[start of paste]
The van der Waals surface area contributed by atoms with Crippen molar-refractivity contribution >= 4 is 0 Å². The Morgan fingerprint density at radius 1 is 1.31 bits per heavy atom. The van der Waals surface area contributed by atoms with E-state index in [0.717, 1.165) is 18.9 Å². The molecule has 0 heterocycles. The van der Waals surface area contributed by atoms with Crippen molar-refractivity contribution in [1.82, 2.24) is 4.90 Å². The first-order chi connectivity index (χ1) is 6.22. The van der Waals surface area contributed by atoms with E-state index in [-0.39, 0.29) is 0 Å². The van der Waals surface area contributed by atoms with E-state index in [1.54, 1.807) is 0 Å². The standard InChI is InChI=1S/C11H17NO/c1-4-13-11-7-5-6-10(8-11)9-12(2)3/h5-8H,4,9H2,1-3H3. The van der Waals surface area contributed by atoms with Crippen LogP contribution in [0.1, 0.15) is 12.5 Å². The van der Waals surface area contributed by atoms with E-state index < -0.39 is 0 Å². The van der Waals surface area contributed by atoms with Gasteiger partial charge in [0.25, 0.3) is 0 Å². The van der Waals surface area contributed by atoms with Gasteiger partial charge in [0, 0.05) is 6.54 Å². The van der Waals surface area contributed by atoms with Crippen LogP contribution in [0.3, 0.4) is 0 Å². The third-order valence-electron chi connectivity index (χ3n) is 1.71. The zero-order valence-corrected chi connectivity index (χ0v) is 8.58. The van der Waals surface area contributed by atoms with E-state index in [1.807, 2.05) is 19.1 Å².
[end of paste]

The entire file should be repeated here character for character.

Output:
The van der Waals surface area contributed by atoms with Crippen molar-refractivity contribution >= 4 is 0 Å². The Morgan fingerprint density at radius 1 is 1.31 bits per heavy atom. The van der Waals surface area contributed by atoms with E-state index in [0.717, 1.165) is 18.9 Å². The molecule has 0 heterocycles. The van der Waals surface area contributed by atoms with Crippen molar-refractivity contribution in [1.82, 2.24) is 4.90 Å². The first-order chi connectivity index (χ1) is 6.22. The van der Waals surface area contributed by atoms with E-state index in [-0.39, 0.29) is 0 Å². The van der Waals surface area contributed by atoms with E-state index in [1.54, 1.807) is 0 Å². The standard InChI is InChI=1S/C11H17NO/c1-4-13-11-7-5-6-10(8-11)9-12(2)3/h5-8H,4,9H2,1-3H3. The van der Waals surface area contributed by atoms with Crippen LogP contribution in [0.1, 0.15) is 12.5 Å². The van der Waals surface area contributed by atoms with E-state index < -0.39 is 0 Å². The van der Waals surface area contributed by atoms with Gasteiger partial charge in [0.25, 0.3) is 0 Å². The van der Waals surface area contributed by atoms with Gasteiger partial charge in [0, 0.05) is 6.54 Å². The van der Waals surface area contributed by atoms with Crippen LogP contribution in [0.3, 0.4) is 0 Å². The third-order valence-electron chi connectivity index (χ3n) is 1.71. The zero-order valence-corrected chi connectivity index (χ0v) is 8.58. The van der Waals surface area contributed by atoms with E-state index in [1.807, 2.05) is 19.1 Å².